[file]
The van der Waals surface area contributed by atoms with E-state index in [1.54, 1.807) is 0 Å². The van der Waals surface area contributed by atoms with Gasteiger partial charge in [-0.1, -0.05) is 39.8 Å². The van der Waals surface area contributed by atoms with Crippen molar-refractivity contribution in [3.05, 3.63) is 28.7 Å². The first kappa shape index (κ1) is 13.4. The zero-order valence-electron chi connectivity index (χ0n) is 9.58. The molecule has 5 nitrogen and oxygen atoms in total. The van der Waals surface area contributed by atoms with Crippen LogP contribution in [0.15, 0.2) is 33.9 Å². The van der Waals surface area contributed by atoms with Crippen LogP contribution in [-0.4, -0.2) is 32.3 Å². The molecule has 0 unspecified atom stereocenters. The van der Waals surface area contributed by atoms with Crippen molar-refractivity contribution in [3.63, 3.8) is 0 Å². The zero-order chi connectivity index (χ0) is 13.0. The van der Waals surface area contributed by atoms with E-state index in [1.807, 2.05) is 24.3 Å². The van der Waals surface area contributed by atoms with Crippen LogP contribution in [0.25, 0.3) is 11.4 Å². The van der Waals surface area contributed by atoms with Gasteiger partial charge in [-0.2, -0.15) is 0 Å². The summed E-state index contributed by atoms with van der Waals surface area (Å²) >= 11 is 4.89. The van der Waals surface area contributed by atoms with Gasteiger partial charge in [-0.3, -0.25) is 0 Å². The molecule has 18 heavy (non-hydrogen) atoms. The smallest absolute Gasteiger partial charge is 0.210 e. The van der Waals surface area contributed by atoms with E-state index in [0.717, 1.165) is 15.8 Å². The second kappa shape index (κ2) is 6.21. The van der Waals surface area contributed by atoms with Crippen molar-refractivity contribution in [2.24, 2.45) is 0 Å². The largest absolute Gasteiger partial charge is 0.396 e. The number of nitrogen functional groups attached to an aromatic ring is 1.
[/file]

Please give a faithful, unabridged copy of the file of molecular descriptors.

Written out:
The van der Waals surface area contributed by atoms with E-state index in [1.54, 1.807) is 0 Å². The van der Waals surface area contributed by atoms with Gasteiger partial charge in [-0.1, -0.05) is 39.8 Å². The van der Waals surface area contributed by atoms with Crippen molar-refractivity contribution in [3.05, 3.63) is 28.7 Å². The first kappa shape index (κ1) is 13.4. The zero-order valence-electron chi connectivity index (χ0n) is 9.58. The molecule has 5 nitrogen and oxygen atoms in total. The van der Waals surface area contributed by atoms with Crippen LogP contribution in [0.15, 0.2) is 33.9 Å². The van der Waals surface area contributed by atoms with Crippen LogP contribution in [-0.4, -0.2) is 32.3 Å². The molecule has 0 unspecified atom stereocenters. The van der Waals surface area contributed by atoms with Crippen molar-refractivity contribution in [3.63, 3.8) is 0 Å². The zero-order chi connectivity index (χ0) is 13.0. The van der Waals surface area contributed by atoms with E-state index in [1.807, 2.05) is 24.3 Å². The van der Waals surface area contributed by atoms with Crippen LogP contribution in [0.25, 0.3) is 11.4 Å². The van der Waals surface area contributed by atoms with Gasteiger partial charge in [-0.2, -0.15) is 0 Å². The summed E-state index contributed by atoms with van der Waals surface area (Å²) >= 11 is 4.89. The van der Waals surface area contributed by atoms with Gasteiger partial charge in [-0.3, -0.25) is 0 Å². The molecule has 18 heavy (non-hydrogen) atoms. The smallest absolute Gasteiger partial charge is 0.210 e. The van der Waals surface area contributed by atoms with E-state index in [0.717, 1.165) is 15.8 Å². The second kappa shape index (κ2) is 6.21. The van der Waals surface area contributed by atoms with Crippen molar-refractivity contribution in [2.24, 2.45) is 0 Å². The largest absolute Gasteiger partial charge is 0.396 e. The number of nitrogen functional groups attached to an aromatic ring is 1.